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Inquiry launched in water death

Officials intend to see if any laws were broken when a woman drank nearly 2 gallons Friday in an on-air radio stunt.

January 18, 2007|Eric Bailey | Times Staff Writer

SACRAMENTO — With public concern growing, law officers launched a formal inquiry Wednesday into the death of a 28-year-old mother after she drank nearly 2 gallons of water in a radio station's on-air contest.

Jennifer Strange, a mother of three from suburban Rancho Cordova, died Friday of apparent water intoxication hours after a failed attempt to win a Nintendo Wii video game system for her children in a promotion dubbed "Hold Your Wee for a Wii."

Law enforcement officials suggested in the days after Strange's death that criminal charges appeared to be unwarranted, but Sacramento County Sheriff John McGinness said his detectives now would conduct a full inquiry to exhaust any possibility that a crime was committed.

"We're going to address a series of questions to make absolutely sure there's no question of criminal culpability," McGinness said before holding an afternoon news conference. "It was a foolish, high-risk stunt, probably more so than any of the participants realized. The question is: Was there a violation of the law?"

Among other issues, investigators will try to determine whether Strange was aware of on-air chatter about the possible risks.

A tape of the program, known as the "Morning Rave" on KDND-FM, reveals that the potential fatal effects of drinking too much water were raised during the course of the contest, with one on-air host mentioning the 2005 death of a college student during a hazing ritual in Chico. A listener also called in to advise against the stunt.

Strange -- one of 20 contestants -- initially joked lightheartedly with the show hosts as she and the others chugged bottled water. But as the hours wore on, it came down to Strange and one other woman contending for the grand prize, and she admitted to having a splitting headache and feeling wobbly. Strange quipped on air that "it looks like I'm pregnant again."

After finishing in second place, Strange rushed with contest winner Lucy Davidson to the station's bathroom to vomit. Strange called her employer to say she was too sick to come in and headed home. Her mother discovered her body that afternoon.

A preliminary review by the Sacramento County coroner found that she probably died of water intoxication, also called hyperhydration. People who drink too much water too fast can dilute their body fluids, creating potentially deadly shifts in their electrolyte levels.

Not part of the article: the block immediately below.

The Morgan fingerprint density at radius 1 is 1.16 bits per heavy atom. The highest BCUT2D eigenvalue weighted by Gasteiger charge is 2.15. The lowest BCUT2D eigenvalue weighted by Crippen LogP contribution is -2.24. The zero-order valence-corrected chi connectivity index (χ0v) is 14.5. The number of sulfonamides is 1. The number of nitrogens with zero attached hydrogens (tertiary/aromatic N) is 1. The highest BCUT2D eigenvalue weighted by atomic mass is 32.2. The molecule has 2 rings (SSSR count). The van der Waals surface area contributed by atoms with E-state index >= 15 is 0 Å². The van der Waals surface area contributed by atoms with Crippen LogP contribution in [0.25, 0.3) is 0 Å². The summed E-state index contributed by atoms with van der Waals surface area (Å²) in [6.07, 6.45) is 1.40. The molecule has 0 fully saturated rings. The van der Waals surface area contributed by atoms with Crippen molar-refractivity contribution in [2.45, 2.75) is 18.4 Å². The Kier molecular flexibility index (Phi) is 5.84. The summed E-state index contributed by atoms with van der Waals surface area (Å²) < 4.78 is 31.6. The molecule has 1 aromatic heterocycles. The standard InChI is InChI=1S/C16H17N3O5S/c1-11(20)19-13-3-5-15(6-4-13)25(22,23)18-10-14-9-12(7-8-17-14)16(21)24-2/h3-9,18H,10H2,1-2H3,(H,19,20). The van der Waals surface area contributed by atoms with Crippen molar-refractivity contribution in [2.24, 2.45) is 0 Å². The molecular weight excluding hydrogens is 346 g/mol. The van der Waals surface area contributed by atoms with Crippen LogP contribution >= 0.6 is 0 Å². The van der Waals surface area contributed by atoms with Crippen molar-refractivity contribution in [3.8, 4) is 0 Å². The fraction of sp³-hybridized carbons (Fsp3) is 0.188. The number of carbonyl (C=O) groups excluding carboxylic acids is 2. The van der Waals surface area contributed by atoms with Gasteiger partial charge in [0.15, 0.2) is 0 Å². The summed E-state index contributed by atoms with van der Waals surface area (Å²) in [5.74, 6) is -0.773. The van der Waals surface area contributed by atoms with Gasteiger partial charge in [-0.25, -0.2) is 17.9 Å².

An attorney representing Strange's husband and three children on Wednesday dispatched a news release announcing plans to file a wrongful-death lawsuit against the radio station.

Officials at Entercom Communications Corp., the station's Philadelphia-based owner, fired 10 people at KDND on Tuesday, including station manager Steve Weed, promotions chief Robin Pechota, producer Liz Diaz and the five on-air people involved in the show: Adam Cox, Steve Maney, Patricia Sweet, Matt Carter and Pete Inzerillo. None returned calls for comment.

Entercom officials sent grief counselors to the station in the Sacramento suburbs and have repeatedly voiced sorrow for the tragedy and offered condolences to the Strange family.

"We haven't been contacted by the sheriff's office, but we will of course cooperate with their investigation," said Charles Sipkins, an Entercom spokesman.

McGinness, the sheriff, said he would be surprised if the investigation turned up anything worthy of criminal charges.

The Chico case involved a student acting under peer pressure, but Strange was a grown woman who agreed to take part and resisted several attempts by the radio hosts to persuade her to quit, the sheriff said.

"She was a willing participant in an admittedly ill-advised stunt," McGinness said. "It's not conduct that is illegal by its very nature, like recklessly discharging a gun. She was an adult exercising her own free will."

The death has sent ripples through the radio industry -- among disc jockeys and station managers, consultants and attorneys.

This isn't the first time that a station's contest has had fatal consequences, said George Francis, a veteran general manager and station owner from Greenville, S.C.

In 1970, teenagers speeding to hunt down Los Angeles disc jockey "The Real Don Steele" for a cash prize crashed into a car, killing the driver.

Francis said a radio station contestant once choked to death during a doughnut-eating stunt. In 2000, a 37-year-old woman died of a head injury after she fell among a crowd that had flocked to a radio station stunt involving a Britney Spears look-alike in upstate New York.

Several stations have faced lawsuits after broadcasting from bars from which happy-hour participants later hit the road and caused fatal accidents.

Francis and other industry watchers say they won't be surprised if lessons learned from the Sacramento tragedy are short-lived in a business rife with turnover.

Radio is also a medium -- rock, rap or reggae -- in which the maturity of on-air personalities sometimes mirrors that of their youthful audiences and the stakes in capturing market share can spawn risky, can't-top-this promotional efforts.

"Sadly, people in the radio industry have a short memory," Francis said. "It's young people who get into quote-unquote show business. And sometimes the need for notoriety and promotion exceeds good judgment."

"Anyone with half an ounce of sense would realize this was crazy," said Mike McVay, a radio consultant from Cleveland.

Tom Taylor, editor of the industry newsletter Inside Radio, sees foolish stunts as an outgrowth of a risk-taking society -- reflected by the media in reality television shows such as "Fear Factor" and the bone-jarring "Jackass" movies.

eric.bailey@latimes.com

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